235 Indians who claim descent from one of the Ten Lost Tribes of ancient Israel land in Tel-Aviv to start a new life

New Jewish emigrants from the Bnei Menashe (sons of Manasseh) community in India, hold Israeli flags as they cheer upon arrival at Ben Gurion Airport near Tel-aviv. 250 emigrants of Bnei Menashe community, claimed to be one of the Ten Lost Tribes of Israel that settled in India, have arrived today in Israel as part of an operation by the Ministry of Aliyah and Integration
New Jewish emigrants from the Bnei Menashe (sons of Manasseh) community in India, hold Israeli flags as they cheer upon arrival at Ben Gurion Airport near Tel-Aviv. (Photo by Ilia Yefimovich/picture alliance via Getty Images)
  • 235 people from the Bnei Menashe community arrived in Israel, this week.
  • The community has lived in a remote corner of India since being exiled in 733 BC.
  • The move is supported by Israel’s Minister of Aliyah and Integration and the Jerusalem-based Shavei Israel organization.

Two hundred thirty-five people from the Bnei Menashe community, based in India’s remote northeastern border states of Manipur and Mizoram, have immigrated to Israel.

The Bnei Menashe, or sons of Manasseh, are supposedly descended from one of the Ten Lost Tribes of Biblical Israel sent into exile by the Assyrian Empire starting in 733 BC.

After the exile, the ancestors of the Bnei Menashe community lived in Central Asia and the Far East for centuries before settling along India’s border of Burma and Bangladesh.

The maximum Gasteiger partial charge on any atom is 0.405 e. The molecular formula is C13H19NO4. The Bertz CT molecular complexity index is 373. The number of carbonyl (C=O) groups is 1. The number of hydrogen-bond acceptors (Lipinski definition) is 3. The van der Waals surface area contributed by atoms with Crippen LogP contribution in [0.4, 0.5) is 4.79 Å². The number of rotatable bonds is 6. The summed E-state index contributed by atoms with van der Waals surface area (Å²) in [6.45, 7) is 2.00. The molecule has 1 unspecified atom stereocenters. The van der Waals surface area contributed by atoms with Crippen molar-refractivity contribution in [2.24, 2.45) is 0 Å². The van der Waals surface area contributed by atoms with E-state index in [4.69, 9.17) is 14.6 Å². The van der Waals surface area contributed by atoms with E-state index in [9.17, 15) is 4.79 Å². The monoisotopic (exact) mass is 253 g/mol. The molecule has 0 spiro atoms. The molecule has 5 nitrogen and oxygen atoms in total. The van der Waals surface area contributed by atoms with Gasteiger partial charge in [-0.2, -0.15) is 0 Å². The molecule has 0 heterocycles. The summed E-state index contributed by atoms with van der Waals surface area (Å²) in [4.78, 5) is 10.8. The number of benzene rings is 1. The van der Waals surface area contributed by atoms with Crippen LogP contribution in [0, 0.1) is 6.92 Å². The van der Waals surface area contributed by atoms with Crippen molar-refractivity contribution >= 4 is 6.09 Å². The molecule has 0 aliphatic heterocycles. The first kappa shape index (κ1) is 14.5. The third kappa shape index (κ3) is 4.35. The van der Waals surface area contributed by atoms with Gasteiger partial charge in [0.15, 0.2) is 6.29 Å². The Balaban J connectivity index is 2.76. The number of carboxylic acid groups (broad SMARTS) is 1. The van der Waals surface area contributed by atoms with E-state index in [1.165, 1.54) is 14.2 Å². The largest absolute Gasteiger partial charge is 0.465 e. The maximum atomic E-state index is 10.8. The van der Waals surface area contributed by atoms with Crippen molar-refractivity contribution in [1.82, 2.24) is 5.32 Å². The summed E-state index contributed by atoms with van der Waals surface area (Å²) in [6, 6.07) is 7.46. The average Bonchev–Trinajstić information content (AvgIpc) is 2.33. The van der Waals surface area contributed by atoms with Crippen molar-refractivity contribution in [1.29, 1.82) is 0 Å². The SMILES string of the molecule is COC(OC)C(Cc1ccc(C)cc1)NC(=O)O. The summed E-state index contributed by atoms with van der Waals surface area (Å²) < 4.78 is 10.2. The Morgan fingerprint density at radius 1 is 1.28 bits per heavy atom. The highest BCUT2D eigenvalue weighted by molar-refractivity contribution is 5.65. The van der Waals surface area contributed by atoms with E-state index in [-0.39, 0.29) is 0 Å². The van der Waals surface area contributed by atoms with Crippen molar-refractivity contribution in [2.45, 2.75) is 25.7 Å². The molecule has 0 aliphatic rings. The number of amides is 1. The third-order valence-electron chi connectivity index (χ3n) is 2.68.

Throughout their exile, the Bnei Menashe continued to practice Judaism, including observing the Sabbath, keeping kosher, celebrating the festivals, and following the laws of family purity.

Since then, they have been practicing Judaism and hoping to one day return to Israel, reported the Jewish News Syndicate.

New Jewish emigrants from the Bnei Menashe (sons of Manasseh) community in India, kneel to the ground as they cheer after arriving at Ben Gurion Airport near Tel-aviv
New Jewish emigrants from the Bnei Menashe (sons of Manasseh) community in India, kneel to the ground after arriving at Ben Gurion Airport near Tel-aviv Ilia Yefimovich/picture alliance via Getty Images

The move is supported by the Minister of Aliyah and Integration Pnina Tamano-Shata and the Jerusalem-based Shavei Israel organization.

“The olim [a Hebrew term for immigrants] who landed this morning join the more than 4,000 Bnei Menashe who already live in Israel and have been integrated into Israel society successfully, and I would like to congratulate each and every one of them for finally returning home,” said Michael Freund, chairman of Shavei Israel, according to the Jewish News Syndicate.

“We still must not forget that 6,500 members of the community are still waiting in India and longing for the moment when they, too, will be able to come to Israel and it is our duty to do everything we can to make this happen,” said Freund.